Don’t you get excited each spring when the first furled Hosta leaves start poking through the soil?  I know I do because what’s not to love about these beautiful shade loving foliage plants.  Yes I realize they have blooms and some of them are actually worth the attention.  But my favorite part has to be the leaves whether they be large, small, green, yellow, blue or patterned.  Now the blooms on my Royal Standard are a big plus since they are quite large and very fragrant.  But for the most part I’m not that impressed with the blooms on some of my Hostas.  This unknown Limey green one has pretty white flowers with just a hint of lavender around the edges, no scent that I noticed though.  The stems are quite sturdy which keeps them upright vs laying on the ground to be run over by a runaway lawnmower.  😉   I don’t remember if ‘Red October’ bloomed last year which was the first season in the garden, but the stems are pretty cool huh?  Some of the Hostas in my garden were purchased as a grab bag type deal at the end of a season so I don’t know the names and some were long forgotten.  That’s one of the perks of blogging, it has helped me keep track of new additions and their ids.  Plus for the past 2 years I have been documenting new purchases in a journal which includes where they were planted.  Anyhow just thought I would pay a small tribute to one of my favorite perennials in the garden. 

Progress of New Additions

Cimifuga 'Hillside Black Beauty', Acanthus, Pulmonaria 'Raspberry Splash' and Eucomis comosa)

 Here are a few of the new additions to my garden in 2009.   For the most part I’m quite pleased with how they are progressing so far in the garden.  Some perennials grow quickly in one season while others take a few years to mature.  I thought I would give you an update on how they are doing so far.  The Cimifuga is growing extremely slowly and I’m not sure I picked the best spot for it since it prefers a moist location.  I’m considering moving it this fall to a bare spot by the birdbath in the Hydrangea Bed.  This spot stays damp from me emptying out the birdbath when I fill it with fresh water daily.  Acanthus was a bonus plant that happened to be in the same pot of something else I was purchasing at the Learning Garden Plant Sale last year which you can read about here.  It was a very small division that has at least doubled if not tripled in size since last May.  After seeing so many posts about Pulmonaria in other blogs over the past couple of years I knew I had to have one for my shade garden.  It bloomed this year which wasn’t that spectacular in my opinion but the foliage is pretty interesting so I’m happy with it.  The Eucomis or Pineapple Lily overwintered with no problems to my surprise.  I’ve tried this plant in the past with not much success after one season.  I’m hoping it likes it’s new location which gives it morning sun followed by afternoon shade.  After I made this collage I remembered there was one more plant I wanted to show you so here it is below:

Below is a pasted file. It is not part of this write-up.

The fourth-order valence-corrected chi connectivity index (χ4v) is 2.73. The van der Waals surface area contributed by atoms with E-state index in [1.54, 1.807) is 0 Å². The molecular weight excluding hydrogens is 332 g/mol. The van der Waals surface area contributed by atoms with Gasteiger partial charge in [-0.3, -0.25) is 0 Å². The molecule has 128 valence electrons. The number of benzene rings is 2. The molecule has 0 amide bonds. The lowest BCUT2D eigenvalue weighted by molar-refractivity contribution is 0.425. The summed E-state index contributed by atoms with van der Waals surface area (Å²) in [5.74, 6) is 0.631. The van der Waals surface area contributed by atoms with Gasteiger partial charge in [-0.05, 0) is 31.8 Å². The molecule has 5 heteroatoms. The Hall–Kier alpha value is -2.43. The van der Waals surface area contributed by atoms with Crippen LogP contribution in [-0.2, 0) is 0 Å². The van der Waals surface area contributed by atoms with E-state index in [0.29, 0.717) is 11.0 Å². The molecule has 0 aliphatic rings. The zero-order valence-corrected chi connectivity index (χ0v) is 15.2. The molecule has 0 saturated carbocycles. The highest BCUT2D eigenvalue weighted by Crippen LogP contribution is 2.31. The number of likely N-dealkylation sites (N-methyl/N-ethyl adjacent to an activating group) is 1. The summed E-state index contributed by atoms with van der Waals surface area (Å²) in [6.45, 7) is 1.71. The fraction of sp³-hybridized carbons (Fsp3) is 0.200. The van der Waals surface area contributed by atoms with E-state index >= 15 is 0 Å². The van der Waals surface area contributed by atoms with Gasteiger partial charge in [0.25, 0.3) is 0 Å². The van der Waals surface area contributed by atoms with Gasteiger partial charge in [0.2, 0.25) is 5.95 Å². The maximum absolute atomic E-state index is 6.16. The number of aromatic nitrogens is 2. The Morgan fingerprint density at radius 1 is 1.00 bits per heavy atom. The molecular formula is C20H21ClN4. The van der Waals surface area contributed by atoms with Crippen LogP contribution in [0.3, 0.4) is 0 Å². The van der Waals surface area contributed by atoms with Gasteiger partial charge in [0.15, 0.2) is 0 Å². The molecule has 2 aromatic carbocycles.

Brunnera 'Jack Frost'

 I had wanted at least one of these shade loving perennials for sometime.  But I found them to be quite expensive.  Imagine my surprise when I got a buy one get one free at a discounted price online last spring.  Of course I went for it.  They were quite tiny so I planted them together for the time being.  Down the road I can always divide it and make more additions for other areas.  It already bloomed earlier last month and the tiny blue flowers were quite pretty.  But I’ll be honest I wanted it for the foliage which really lights up a dark spot under the Crepe Myrtle in my Woodland Garden bed.  Please ignore the wild Violet growing thru it.  That was pulled right after I took this photo.  I leave a few in my garden but they are quite invasive and take over if allowed.  Notice the leaves are the same shape, lol.  🙂